Haas endured their worst season to date in 2019. While the opening race of the season gave hope for another strong campaign for Haas, with both cars reaching Q3 and Kevin Magnussen finishing sixth, that turned out to be their best result of the year. While the drivers reached Q3 at all but one of the first five races of the season, they were unable to convert these into points-scoring races.
The Spanish and German Grands Prix were the only times that both cars finished inside the top ten, with Grosjean’s tenth place in Monaco and Magnussen’s ninth in Russia being their only other points scoring appearances. Magnussen’s ninth in Russia was the only time they scored in the second half of the season as they slipped down to ninth in the championship and scored a total of only 28 points – one less than they scored in their maiden season.
Magnussen says that their problems were clear from the second race of the season, but the team never got on top of them for the rest of the year. A switch between multiple specifications complicated matters as Haas searched for a solution to their largely unpredictable problems. And it didn’t help that their line-up kept crashing with each other during the mid-season. That coupled with their ongoing off-track shenanigans with off-and-on-and-off again title sponsor made it a rather unenjoyable season for the American squad. Read more: Haas’ 2019 F1 Season In Stats.
HAAS IN 2020
It was not a golden year for Haas in 2020, with the team scoring only three points. Romain Grosjean brought home the team’s best result of the year with ninth place at the Eifel Grand Prix, while Kevin Magnussen finished tenth at the Hungarian Grand Prix. The team never qualified above fourteenth position this year, and regularly recorded double Q1 exits.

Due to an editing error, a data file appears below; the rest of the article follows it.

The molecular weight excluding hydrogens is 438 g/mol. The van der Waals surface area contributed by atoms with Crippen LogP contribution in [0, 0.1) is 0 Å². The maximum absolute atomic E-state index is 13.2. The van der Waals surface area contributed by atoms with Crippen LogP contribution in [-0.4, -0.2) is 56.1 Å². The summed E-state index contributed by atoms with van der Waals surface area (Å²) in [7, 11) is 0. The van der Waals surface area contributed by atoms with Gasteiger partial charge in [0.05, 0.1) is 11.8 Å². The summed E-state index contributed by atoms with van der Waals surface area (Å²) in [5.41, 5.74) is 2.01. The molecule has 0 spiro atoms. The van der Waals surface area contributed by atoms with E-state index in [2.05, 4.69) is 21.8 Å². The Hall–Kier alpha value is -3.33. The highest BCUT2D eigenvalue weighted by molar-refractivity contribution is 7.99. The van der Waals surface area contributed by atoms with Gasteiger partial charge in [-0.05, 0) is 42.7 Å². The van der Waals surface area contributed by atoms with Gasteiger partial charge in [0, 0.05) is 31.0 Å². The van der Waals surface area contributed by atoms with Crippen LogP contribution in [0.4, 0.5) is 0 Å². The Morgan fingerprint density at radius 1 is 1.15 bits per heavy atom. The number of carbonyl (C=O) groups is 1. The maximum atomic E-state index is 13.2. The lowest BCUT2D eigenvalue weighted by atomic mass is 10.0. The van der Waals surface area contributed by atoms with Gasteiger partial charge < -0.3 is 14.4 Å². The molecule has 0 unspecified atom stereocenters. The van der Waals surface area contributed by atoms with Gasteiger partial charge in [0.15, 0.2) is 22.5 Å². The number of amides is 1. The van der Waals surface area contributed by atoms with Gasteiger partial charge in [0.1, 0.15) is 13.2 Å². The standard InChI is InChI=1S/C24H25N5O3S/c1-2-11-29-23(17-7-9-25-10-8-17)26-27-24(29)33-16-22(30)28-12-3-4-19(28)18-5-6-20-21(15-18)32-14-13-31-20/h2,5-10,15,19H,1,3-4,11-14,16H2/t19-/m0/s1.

Both Grosjean and Magnussen announced that they would be departing the team, and the sport, prior to the end of the 2020 season. Grosjean’s season came to an early end with an horrific crash on the opening lap of the Bahrain Grand Prix. The Frenchman was able to escape what remained of his burning car, receiving burns to his hands. Read more: Haas’ 2020 F1 Season In Stats.
Haas have opted for an all-new driver line-up for 2021. 2020 F2 Champion Mick Schumacher will partner Russian driver Nikita Mazepin at the team next season. Mazepin, who collected nearly enough points for a race ban in F2 in 2020, has already caused controversy with a series of posts on social media – the latest of which was labelled “abhorrent” in a statement by the Haas team. The team have since reaffirmed his position at the team, despite considerable backlash to his signing. Will Haas be able to score more points with their 2021 rookie line-up?
HAAS’ RECENT F1 HISTORY
|2016||8th (29 points)||0||0||Romain Grosjean, Esteban Gutierrez|
|2017||8th (47 points)||0||0||Romain Grosjean, Kevin Magnussen|
|2018||5th (93 points)||0||0||Romain Grosjean, Kevin Magnussen|
|2019||9th (28 points)||0||0||Romain Grosjean, Kevin Magnussen|
|2020||9th (3 points)||0||0||Romain Grosjean, Kevin Magnussen, Pietro Fittipaldi|